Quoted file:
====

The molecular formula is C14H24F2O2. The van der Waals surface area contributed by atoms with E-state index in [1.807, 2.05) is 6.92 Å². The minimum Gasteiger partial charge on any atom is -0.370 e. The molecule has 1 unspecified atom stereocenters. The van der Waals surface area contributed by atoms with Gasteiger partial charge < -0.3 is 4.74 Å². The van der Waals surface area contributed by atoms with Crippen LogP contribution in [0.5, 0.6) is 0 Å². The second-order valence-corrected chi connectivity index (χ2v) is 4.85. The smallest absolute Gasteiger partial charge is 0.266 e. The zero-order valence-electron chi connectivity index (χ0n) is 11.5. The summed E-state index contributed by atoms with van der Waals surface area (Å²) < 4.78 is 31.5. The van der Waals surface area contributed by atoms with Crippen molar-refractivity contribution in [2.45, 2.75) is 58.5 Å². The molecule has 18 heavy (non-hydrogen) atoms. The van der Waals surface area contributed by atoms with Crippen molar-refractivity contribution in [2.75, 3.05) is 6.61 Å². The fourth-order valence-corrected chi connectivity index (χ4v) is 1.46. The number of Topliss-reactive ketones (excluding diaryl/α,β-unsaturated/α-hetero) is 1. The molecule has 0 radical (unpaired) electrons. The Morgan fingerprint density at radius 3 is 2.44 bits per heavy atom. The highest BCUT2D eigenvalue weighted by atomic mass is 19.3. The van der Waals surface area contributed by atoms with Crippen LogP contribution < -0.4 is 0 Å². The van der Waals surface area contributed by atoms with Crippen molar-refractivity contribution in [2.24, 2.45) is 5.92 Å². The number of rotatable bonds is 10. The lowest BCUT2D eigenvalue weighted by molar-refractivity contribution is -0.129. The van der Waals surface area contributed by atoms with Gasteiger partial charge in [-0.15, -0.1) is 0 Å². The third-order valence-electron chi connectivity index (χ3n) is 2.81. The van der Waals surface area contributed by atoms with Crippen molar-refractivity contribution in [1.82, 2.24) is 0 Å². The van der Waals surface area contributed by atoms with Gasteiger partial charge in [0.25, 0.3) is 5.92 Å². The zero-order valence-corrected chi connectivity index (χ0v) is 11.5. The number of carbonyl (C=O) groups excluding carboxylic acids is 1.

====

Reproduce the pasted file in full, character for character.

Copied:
The molecular formula is C14H24F2O2. The van der Waals surface area contributed by atoms with E-state index in [1.807, 2.05) is 6.92 Å². The minimum Gasteiger partial charge on any atom is -0.370 e. The molecule has 1 unspecified atom stereocenters. The van der Waals surface area contributed by atoms with Gasteiger partial charge < -0.3 is 4.74 Å². The van der Waals surface area contributed by atoms with Crippen LogP contribution in [0.5, 0.6) is 0 Å². The second-order valence-corrected chi connectivity index (χ2v) is 4.85. The smallest absolute Gasteiger partial charge is 0.266 e. The zero-order valence-electron chi connectivity index (χ0n) is 11.5. The summed E-state index contributed by atoms with van der Waals surface area (Å²) < 4.78 is 31.5. The van der Waals surface area contributed by atoms with Crippen molar-refractivity contribution in [2.45, 2.75) is 58.5 Å². The molecule has 18 heavy (non-hydrogen) atoms. The van der Waals surface area contributed by atoms with Crippen molar-refractivity contribution in [2.75, 3.05) is 6.61 Å². The fourth-order valence-corrected chi connectivity index (χ4v) is 1.46. The number of Topliss-reactive ketones (excluding diaryl/α,β-unsaturated/α-hetero) is 1. The molecule has 0 radical (unpaired) electrons. The Morgan fingerprint density at radius 3 is 2.44 bits per heavy atom. The highest BCUT2D eigenvalue weighted by atomic mass is 19.3. The van der Waals surface area contributed by atoms with Crippen LogP contribution < -0.4 is 0 Å². The van der Waals surface area contributed by atoms with Crippen molar-refractivity contribution in [2.24, 2.45) is 5.92 Å². The number of rotatable bonds is 10. The lowest BCUT2D eigenvalue weighted by molar-refractivity contribution is -0.129. The van der Waals surface area contributed by atoms with Gasteiger partial charge in [-0.15, -0.1) is 0 Å². The third-order valence-electron chi connectivity index (χ3n) is 2.81. The van der Waals surface area contributed by atoms with Crippen molar-refractivity contribution in [1.82, 2.24) is 0 Å². The van der Waals surface area contributed by atoms with Gasteiger partial charge in [0.25, 0.3) is 5.92 Å². The zero-order valence-corrected chi connectivity index (χ0v) is 11.5. The number of carbonyl (C=O) groups excluding carboxylic acids is 1.